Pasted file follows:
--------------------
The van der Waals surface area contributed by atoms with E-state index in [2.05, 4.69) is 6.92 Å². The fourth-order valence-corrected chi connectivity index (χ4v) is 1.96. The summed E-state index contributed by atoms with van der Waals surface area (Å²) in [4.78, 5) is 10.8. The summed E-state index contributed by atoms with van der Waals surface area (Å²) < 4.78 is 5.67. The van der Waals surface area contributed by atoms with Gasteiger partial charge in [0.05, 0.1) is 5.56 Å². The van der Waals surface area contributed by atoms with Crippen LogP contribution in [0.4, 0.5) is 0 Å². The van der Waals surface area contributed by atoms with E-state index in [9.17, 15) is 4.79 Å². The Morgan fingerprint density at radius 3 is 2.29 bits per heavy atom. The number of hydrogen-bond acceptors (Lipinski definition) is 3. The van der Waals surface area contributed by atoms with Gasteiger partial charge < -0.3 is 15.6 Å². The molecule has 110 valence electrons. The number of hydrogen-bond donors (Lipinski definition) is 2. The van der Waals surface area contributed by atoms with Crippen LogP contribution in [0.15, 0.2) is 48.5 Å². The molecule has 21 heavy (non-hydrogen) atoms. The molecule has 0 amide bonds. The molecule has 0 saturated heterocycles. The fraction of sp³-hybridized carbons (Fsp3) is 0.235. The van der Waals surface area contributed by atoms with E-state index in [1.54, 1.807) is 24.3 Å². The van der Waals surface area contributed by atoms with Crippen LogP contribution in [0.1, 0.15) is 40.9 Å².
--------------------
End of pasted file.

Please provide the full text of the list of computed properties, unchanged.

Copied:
The van der Waals surface area contributed by atoms with E-state index in [2.05, 4.69) is 6.92 Å². The fourth-order valence-corrected chi connectivity index (χ4v) is 1.96. The summed E-state index contributed by atoms with van der Waals surface area (Å²) in [4.78, 5) is 10.8. The summed E-state index contributed by atoms with van der Waals surface area (Å²) < 4.78 is 5.67. The van der Waals surface area contributed by atoms with Gasteiger partial charge in [0.05, 0.1) is 5.56 Å². The van der Waals surface area contributed by atoms with Crippen LogP contribution in [0.4, 0.5) is 0 Å². The van der Waals surface area contributed by atoms with E-state index in [9.17, 15) is 4.79 Å². The Morgan fingerprint density at radius 3 is 2.29 bits per heavy atom. The number of hydrogen-bond acceptors (Lipinski definition) is 3. The van der Waals surface area contributed by atoms with Gasteiger partial charge < -0.3 is 15.6 Å². The molecule has 110 valence electrons. The number of hydrogen-bond donors (Lipinski definition) is 2. The van der Waals surface area contributed by atoms with Crippen LogP contribution in [0.15, 0.2) is 48.5 Å². The molecule has 21 heavy (non-hydrogen) atoms. The molecule has 0 amide bonds. The molecule has 0 saturated heterocycles. The fraction of sp³-hybridized carbons (Fsp3) is 0.235. The van der Waals surface area contributed by atoms with E-state index in [1.54, 1.807) is 24.3 Å². The van der Waals surface area contributed by atoms with Crippen LogP contribution in [0.1, 0.15) is 40.9 Å².